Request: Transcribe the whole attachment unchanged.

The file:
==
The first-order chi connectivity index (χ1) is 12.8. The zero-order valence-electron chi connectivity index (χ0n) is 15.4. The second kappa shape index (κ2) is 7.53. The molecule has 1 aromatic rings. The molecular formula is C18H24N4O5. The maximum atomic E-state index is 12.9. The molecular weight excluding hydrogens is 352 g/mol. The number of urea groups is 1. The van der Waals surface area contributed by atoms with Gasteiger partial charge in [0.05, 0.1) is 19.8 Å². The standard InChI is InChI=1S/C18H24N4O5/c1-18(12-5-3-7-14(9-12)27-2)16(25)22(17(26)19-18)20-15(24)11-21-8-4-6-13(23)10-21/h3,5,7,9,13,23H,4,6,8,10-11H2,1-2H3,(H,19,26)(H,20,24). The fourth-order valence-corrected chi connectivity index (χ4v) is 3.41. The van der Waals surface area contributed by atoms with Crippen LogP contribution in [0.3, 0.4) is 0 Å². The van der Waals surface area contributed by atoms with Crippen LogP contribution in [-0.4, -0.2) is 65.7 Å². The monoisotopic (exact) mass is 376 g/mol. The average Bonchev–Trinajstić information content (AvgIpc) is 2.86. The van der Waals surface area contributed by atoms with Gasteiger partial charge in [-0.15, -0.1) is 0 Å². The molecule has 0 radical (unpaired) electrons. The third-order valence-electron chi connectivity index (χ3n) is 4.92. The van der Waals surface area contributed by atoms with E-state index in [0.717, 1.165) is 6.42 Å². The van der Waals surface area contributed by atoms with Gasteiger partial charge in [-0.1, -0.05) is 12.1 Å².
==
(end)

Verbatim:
The first-order chi connectivity index (χ1) is 12.8. The zero-order valence-electron chi connectivity index (χ0n) is 15.4. The second kappa shape index (κ2) is 7.53. The molecule has 1 aromatic rings. The molecular formula is C18H24N4O5. The maximum atomic E-state index is 12.9. The molecular weight excluding hydrogens is 352 g/mol. The number of urea groups is 1. The van der Waals surface area contributed by atoms with Gasteiger partial charge in [0.05, 0.1) is 19.8 Å². The standard InChI is InChI=1S/C18H24N4O5/c1-18(12-5-3-7-14(9-12)27-2)16(25)22(17(26)19-18)20-15(24)11-21-8-4-6-13(23)10-21/h3,5,7,9,13,23H,4,6,8,10-11H2,1-2H3,(H,19,26)(H,20,24). The fourth-order valence-corrected chi connectivity index (χ4v) is 3.41. The van der Waals surface area contributed by atoms with Crippen LogP contribution in [0.3, 0.4) is 0 Å². The van der Waals surface area contributed by atoms with Crippen LogP contribution in [-0.4, -0.2) is 65.7 Å². The monoisotopic (exact) mass is 376 g/mol. The average Bonchev–Trinajstić information content (AvgIpc) is 2.86. The van der Waals surface area contributed by atoms with Gasteiger partial charge in [-0.15, -0.1) is 0 Å². The molecule has 0 radical (unpaired) electrons. The third-order valence-electron chi connectivity index (χ3n) is 4.92. The van der Waals surface area contributed by atoms with E-state index in [0.717, 1.165) is 6.42 Å². The van der Waals surface area contributed by atoms with Gasteiger partial charge in [-0.1, -0.05) is 12.1 Å².